|dc.description.abstract||The number of Korean migrants in the United States is continuously on the rise. As immigrants, they adapt to their new environment, including their understanding of health. This study explored the experience of Korean women living in the United States with respect to their perceptions of health and attempted to develop a substantive theory that explains the basic social process of adjusting to new life. Specifically, this study was undertaken to address the following questions: "How do Korean women living in the United States characterize health? and “To what extent does Korean and/or American culture affect such characterization?”
This descriptive qualitative study utilized the grounded theory design. Accordingly, data collection comprised of purposive and theoretical sampling methods. In-depth, semi-structured, audio-taped interviews were conducted with a total of 20 Korean women in 20’s who have lived in the United States for at least two years. Interview data were transcribed verbatim and analyzed using Strauss and Corbin's constant comparative method.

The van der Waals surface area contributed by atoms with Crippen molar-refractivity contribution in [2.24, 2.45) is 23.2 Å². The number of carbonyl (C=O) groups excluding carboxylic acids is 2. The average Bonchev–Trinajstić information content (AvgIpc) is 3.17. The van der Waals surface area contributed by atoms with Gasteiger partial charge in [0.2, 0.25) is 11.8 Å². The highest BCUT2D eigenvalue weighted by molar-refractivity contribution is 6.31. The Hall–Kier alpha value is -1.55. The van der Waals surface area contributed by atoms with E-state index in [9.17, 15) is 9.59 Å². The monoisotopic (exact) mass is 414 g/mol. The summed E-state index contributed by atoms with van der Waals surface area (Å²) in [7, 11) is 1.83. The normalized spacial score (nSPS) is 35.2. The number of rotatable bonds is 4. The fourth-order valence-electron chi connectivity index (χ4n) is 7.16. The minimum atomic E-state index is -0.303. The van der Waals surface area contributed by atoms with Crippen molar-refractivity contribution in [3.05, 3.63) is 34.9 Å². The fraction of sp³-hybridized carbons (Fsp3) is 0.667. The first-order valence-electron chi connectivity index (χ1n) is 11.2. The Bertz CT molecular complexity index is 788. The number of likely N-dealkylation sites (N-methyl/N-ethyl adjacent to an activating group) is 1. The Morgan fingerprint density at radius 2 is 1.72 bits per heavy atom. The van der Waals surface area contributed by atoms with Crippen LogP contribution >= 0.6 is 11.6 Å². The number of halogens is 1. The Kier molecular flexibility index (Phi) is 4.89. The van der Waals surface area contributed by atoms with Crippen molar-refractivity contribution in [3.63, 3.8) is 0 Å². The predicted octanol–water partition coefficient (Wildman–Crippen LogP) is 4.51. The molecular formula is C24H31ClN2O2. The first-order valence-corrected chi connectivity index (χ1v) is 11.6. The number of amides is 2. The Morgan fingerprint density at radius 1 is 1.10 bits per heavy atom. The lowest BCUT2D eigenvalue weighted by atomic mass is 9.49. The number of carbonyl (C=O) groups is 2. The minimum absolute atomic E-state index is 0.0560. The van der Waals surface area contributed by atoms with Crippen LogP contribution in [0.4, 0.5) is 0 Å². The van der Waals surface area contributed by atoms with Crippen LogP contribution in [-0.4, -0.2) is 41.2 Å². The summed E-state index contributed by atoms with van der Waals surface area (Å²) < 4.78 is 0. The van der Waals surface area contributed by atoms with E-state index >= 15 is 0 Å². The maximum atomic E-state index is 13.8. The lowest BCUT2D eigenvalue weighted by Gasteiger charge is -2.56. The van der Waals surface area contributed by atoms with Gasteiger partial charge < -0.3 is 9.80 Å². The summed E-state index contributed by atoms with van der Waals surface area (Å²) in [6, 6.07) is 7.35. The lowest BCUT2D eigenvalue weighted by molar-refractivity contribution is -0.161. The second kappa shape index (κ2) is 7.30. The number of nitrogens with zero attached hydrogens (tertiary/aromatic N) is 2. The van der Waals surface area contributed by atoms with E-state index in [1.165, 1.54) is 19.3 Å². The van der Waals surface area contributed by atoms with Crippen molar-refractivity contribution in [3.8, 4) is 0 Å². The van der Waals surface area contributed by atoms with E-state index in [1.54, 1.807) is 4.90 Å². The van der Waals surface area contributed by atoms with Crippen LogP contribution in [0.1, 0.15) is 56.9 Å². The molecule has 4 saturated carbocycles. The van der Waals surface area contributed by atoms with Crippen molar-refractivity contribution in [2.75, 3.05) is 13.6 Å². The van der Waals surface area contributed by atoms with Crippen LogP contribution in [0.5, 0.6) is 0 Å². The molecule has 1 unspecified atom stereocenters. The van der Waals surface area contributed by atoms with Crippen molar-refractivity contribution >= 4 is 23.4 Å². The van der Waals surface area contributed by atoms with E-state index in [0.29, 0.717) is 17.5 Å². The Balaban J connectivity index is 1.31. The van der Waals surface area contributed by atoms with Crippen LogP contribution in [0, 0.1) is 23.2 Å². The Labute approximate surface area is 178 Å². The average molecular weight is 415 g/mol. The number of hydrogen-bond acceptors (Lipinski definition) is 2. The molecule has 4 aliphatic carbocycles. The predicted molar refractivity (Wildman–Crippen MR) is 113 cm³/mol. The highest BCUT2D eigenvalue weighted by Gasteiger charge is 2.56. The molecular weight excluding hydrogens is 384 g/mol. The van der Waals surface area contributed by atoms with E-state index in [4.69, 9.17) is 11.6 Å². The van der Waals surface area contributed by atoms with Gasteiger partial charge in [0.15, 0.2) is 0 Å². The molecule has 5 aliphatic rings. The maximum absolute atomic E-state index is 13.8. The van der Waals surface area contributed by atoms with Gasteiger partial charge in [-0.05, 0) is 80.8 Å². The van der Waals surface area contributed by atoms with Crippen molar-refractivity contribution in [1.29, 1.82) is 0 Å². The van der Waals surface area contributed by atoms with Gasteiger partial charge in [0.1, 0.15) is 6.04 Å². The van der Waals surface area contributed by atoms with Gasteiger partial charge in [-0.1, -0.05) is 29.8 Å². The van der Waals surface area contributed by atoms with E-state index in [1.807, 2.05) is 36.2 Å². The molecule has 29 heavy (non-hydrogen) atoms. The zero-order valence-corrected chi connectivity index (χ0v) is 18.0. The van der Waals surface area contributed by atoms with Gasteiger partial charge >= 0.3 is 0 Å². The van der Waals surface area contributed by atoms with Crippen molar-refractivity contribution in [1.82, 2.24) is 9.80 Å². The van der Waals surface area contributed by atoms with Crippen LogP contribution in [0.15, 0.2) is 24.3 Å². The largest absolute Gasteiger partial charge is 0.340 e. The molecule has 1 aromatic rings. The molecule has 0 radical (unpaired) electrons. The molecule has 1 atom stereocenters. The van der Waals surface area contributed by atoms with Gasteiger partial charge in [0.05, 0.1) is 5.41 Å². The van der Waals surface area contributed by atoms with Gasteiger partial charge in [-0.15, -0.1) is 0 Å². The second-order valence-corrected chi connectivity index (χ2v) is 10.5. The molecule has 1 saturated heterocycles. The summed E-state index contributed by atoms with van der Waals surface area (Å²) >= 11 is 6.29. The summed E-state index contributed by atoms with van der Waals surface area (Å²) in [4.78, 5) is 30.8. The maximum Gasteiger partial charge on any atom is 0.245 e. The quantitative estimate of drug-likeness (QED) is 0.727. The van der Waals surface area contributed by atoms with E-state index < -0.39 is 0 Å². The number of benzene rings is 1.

Findings indicated that Korean women use various methods of coping with new cultural environment and understanding toward health. Three main categories of health perceptions emerged: Physical health, mental and emotional health, and social health.||